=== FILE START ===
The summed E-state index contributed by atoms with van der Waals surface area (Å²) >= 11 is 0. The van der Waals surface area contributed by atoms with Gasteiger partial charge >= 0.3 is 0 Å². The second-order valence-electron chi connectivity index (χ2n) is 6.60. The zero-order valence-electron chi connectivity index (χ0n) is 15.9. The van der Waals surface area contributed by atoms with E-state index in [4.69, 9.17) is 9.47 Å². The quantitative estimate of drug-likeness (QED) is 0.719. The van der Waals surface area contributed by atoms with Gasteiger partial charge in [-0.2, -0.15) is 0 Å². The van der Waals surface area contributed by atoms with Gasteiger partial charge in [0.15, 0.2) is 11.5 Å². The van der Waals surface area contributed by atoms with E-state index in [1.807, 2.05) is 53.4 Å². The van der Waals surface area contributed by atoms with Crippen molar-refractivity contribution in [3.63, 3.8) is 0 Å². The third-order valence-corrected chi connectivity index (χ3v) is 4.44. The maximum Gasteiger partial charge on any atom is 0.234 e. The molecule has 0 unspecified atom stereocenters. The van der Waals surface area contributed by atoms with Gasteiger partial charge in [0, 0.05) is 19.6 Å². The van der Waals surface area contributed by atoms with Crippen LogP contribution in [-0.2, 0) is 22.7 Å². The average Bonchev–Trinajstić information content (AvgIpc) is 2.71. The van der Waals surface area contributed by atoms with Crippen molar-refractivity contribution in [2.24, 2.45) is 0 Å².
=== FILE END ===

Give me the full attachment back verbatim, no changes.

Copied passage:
The summed E-state index contributed by atoms with van der Waals surface area (Å²) >= 11 is 0. The van der Waals surface area contributed by atoms with Gasteiger partial charge >= 0.3 is 0 Å². The second-order valence-electron chi connectivity index (χ2n) is 6.60. The zero-order valence-electron chi connectivity index (χ0n) is 15.9. The van der Waals surface area contributed by atoms with E-state index in [4.69, 9.17) is 9.47 Å². The quantitative estimate of drug-likeness (QED) is 0.719. The van der Waals surface area contributed by atoms with Gasteiger partial charge in [-0.2, -0.15) is 0 Å². The van der Waals surface area contributed by atoms with Gasteiger partial charge in [0.15, 0.2) is 11.5 Å². The van der Waals surface area contributed by atoms with E-state index in [1.807, 2.05) is 53.4 Å². The van der Waals surface area contributed by atoms with Crippen molar-refractivity contribution in [3.63, 3.8) is 0 Å². The third-order valence-corrected chi connectivity index (χ3v) is 4.44. The maximum Gasteiger partial charge on any atom is 0.234 e. The molecule has 0 unspecified atom stereocenters. The van der Waals surface area contributed by atoms with Gasteiger partial charge in [0, 0.05) is 19.6 Å². The van der Waals surface area contributed by atoms with Crippen LogP contribution in [-0.2, 0) is 22.7 Å². The average Bonchev–Trinajstić information content (AvgIpc) is 2.71. The van der Waals surface area contributed by atoms with Crippen molar-refractivity contribution in [2.24, 2.45) is 0 Å².